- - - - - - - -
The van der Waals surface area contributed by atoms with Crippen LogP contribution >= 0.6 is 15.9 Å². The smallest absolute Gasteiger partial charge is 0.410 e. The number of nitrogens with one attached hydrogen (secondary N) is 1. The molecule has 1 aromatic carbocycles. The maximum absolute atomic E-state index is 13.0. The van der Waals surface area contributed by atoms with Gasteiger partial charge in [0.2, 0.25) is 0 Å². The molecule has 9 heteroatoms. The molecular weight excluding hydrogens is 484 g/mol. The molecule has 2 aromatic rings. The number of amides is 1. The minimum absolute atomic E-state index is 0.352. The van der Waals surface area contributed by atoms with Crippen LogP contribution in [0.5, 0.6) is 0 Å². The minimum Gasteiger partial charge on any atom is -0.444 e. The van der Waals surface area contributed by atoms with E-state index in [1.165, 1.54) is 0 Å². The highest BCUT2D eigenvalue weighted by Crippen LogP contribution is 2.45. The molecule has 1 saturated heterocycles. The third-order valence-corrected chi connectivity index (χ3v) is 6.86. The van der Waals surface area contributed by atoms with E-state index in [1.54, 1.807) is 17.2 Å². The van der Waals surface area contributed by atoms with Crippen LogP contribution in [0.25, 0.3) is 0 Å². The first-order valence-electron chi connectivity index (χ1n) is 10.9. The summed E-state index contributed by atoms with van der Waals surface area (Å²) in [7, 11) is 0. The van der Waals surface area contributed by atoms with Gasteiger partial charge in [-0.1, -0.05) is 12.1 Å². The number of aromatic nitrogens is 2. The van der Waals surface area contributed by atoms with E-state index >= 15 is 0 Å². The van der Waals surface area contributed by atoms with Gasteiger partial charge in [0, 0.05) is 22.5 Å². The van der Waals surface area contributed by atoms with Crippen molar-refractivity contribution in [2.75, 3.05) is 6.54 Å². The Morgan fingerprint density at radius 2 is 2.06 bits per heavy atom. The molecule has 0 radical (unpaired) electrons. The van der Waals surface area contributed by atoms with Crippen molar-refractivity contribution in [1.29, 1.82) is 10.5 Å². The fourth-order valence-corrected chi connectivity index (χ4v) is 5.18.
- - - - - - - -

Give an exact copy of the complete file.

The van der Waals surface area contributed by atoms with Crippen LogP contribution >= 0.6 is 15.9 Å². The smallest absolute Gasteiger partial charge is 0.410 e. The number of nitrogens with one attached hydrogen (secondary N) is 1. The molecule has 1 aromatic carbocycles. The maximum absolute atomic E-state index is 13.0. The van der Waals surface area contributed by atoms with Gasteiger partial charge in [0.2, 0.25) is 0 Å². The molecule has 9 heteroatoms. The molecular weight excluding hydrogens is 484 g/mol. The molecule has 2 aromatic rings. The number of amides is 1. The minimum absolute atomic E-state index is 0.352. The van der Waals surface area contributed by atoms with Crippen LogP contribution in [0.5, 0.6) is 0 Å². The minimum Gasteiger partial charge on any atom is -0.444 e. The van der Waals surface area contributed by atoms with E-state index in [1.165, 1.54) is 0 Å². The highest BCUT2D eigenvalue weighted by Crippen LogP contribution is 2.45. The molecule has 1 saturated heterocycles. The third-order valence-corrected chi connectivity index (χ3v) is 6.86. The van der Waals surface area contributed by atoms with E-state index in [1.54, 1.807) is 17.2 Å². The van der Waals surface area contributed by atoms with Crippen LogP contribution in [0.25, 0.3) is 0 Å². The first-order valence-electron chi connectivity index (χ1n) is 10.9. The summed E-state index contributed by atoms with van der Waals surface area (Å²) in [7, 11) is 0. The van der Waals surface area contributed by atoms with Gasteiger partial charge in [-0.1, -0.05) is 12.1 Å². The number of aromatic nitrogens is 2. The van der Waals surface area contributed by atoms with E-state index >= 15 is 0 Å². The van der Waals surface area contributed by atoms with Gasteiger partial charge in [0, 0.05) is 22.5 Å². The van der Waals surface area contributed by atoms with Crippen molar-refractivity contribution in [2.75, 3.05) is 6.54 Å². The Morgan fingerprint density at radius 2 is 2.06 bits per heavy atom. The molecule has 0 radical (unpaired) electrons. The van der Waals surface area contributed by atoms with Crippen molar-refractivity contribution in [1.29, 1.82) is 10.5 Å². The fourth-order valence-corrected chi connectivity index (χ4v) is 5.18.